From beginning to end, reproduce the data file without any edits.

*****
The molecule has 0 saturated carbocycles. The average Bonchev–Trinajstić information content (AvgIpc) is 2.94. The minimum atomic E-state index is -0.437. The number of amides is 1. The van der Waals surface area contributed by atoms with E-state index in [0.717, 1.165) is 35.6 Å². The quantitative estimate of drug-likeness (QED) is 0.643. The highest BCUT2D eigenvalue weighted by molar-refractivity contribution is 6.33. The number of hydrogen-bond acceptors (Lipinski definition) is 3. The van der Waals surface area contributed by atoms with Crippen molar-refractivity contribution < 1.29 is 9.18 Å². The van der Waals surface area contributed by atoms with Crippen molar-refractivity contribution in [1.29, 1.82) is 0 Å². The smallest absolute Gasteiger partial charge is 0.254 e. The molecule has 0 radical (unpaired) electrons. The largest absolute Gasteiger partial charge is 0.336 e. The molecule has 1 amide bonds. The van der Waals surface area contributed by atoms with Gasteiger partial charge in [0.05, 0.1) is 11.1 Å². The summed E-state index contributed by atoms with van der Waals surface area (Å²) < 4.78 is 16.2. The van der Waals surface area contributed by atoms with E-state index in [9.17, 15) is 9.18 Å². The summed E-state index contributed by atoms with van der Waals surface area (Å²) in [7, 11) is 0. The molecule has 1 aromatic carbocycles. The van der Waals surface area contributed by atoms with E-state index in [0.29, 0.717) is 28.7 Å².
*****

The molecule has 0 saturated carbocycles. The average Bonchev–Trinajstić information content (AvgIpc) is 2.94. The minimum atomic E-state index is -0.437. The number of amides is 1. The van der Waals surface area contributed by atoms with E-state index in [0.717, 1.165) is 35.6 Å². The quantitative estimate of drug-likeness (QED) is 0.643. The highest BCUT2D eigenvalue weighted by molar-refractivity contribution is 6.33. The number of hydrogen-bond acceptors (Lipinski definition) is 3. The van der Waals surface area contributed by atoms with Crippen molar-refractivity contribution < 1.29 is 9.18 Å². The van der Waals surface area contributed by atoms with Crippen molar-refractivity contribution in [1.29, 1.82) is 0 Å². The smallest absolute Gasteiger partial charge is 0.254 e. The molecule has 0 radical (unpaired) electrons. The largest absolute Gasteiger partial charge is 0.336 e. The molecule has 1 amide bonds. The van der Waals surface area contributed by atoms with Gasteiger partial charge in [0.05, 0.1) is 11.1 Å². The summed E-state index contributed by atoms with van der Waals surface area (Å²) < 4.78 is 16.2. The van der Waals surface area contributed by atoms with E-state index in [9.17, 15) is 9.18 Å². The summed E-state index contributed by atoms with van der Waals surface area (Å²) in [7, 11) is 0. The molecule has 1 aromatic carbocycles. The van der Waals surface area contributed by atoms with E-state index in [0.29, 0.717) is 28.7 Å².